Over the past couple of years, Apple has made the strategic decision to produce more and more of its advertising within its own company. As Ad Age recently reported, they’ve done this by growing their own internal advertising team toward a target of 1,000 people, which is biggest than many other full-service advertising companies.
This move isn’t necessarily bad in and of itself. The issue is the tone of many of the adverts that their teams have come up with. At the moment, there is still a split between adverts which are being produced by their in-house team and their external advertising partner, TBWA/Media Arts Lab.
Here are some of TBWA/ Media Arts Lab adverts:
And here are some examples from the Apple in-house team:
Based on studies asking consumers what they thoughts, the TBWA/MLA adverts consistently outperformed the ones produced by Apple. In fact, Apple’s “Basically” advert was so hated that it was pulled from showing soon after launch.
The tone of Apple’s commercial team comes across as “We’re special and you need us”, compared to the TBWA’s tone of “You’re special and can do it”.
But there is one more commercial which I think exemplifies the attitude which is growing within Apple perfectly, and it’s a commercial which Apple released to make it clear what it’s company stood for:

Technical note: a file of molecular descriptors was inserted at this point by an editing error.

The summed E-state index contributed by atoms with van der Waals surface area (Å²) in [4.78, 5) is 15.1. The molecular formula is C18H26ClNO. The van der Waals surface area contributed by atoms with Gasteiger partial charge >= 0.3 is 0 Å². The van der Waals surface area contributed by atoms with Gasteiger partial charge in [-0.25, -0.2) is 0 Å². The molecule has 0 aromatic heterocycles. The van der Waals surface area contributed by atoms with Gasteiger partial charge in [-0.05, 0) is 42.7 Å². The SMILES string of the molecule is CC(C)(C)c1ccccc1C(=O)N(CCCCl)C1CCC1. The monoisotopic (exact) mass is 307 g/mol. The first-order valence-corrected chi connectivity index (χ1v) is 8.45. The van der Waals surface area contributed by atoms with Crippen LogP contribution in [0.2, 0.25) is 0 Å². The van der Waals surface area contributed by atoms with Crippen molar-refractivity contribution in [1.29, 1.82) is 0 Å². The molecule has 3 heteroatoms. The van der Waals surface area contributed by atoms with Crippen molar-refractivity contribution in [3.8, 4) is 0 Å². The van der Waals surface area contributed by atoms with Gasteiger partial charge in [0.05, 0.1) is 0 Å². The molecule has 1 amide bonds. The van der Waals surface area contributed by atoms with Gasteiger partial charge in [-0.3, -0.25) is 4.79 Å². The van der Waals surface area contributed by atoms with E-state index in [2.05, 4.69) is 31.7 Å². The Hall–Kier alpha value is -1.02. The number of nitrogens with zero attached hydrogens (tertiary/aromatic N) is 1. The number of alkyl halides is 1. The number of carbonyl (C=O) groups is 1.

Watch some of the language Apple is using:
The first thing we do is ask: what do we want people to feel?
Here, it is clear what the culture of Apple is turning towards: a group of very talented designers and engineers who ask themselves and each other what’s important.
The focus has shifted away from the customer, internally into Apple.
So what does this all mean?
Is Apple doomed? Will it soon begin launching products people won’t buy?
No, of course not. At a minimum, it has enough cash in the bank to buy several Caribbean islands (or countries) and retire forever.
But analysts have been worried about whether the pace of innovation is slowing down. Here, there is evidence that this is still an issue.
Innovation is turning an idea into a solution that adds value to a customer. And Apple appears to be spending more of its time turning its ideas into solutions, that it needs to take a step back and bring the customer back into focus.
Then, and only then, can it be sure that it will stay an innovation leader.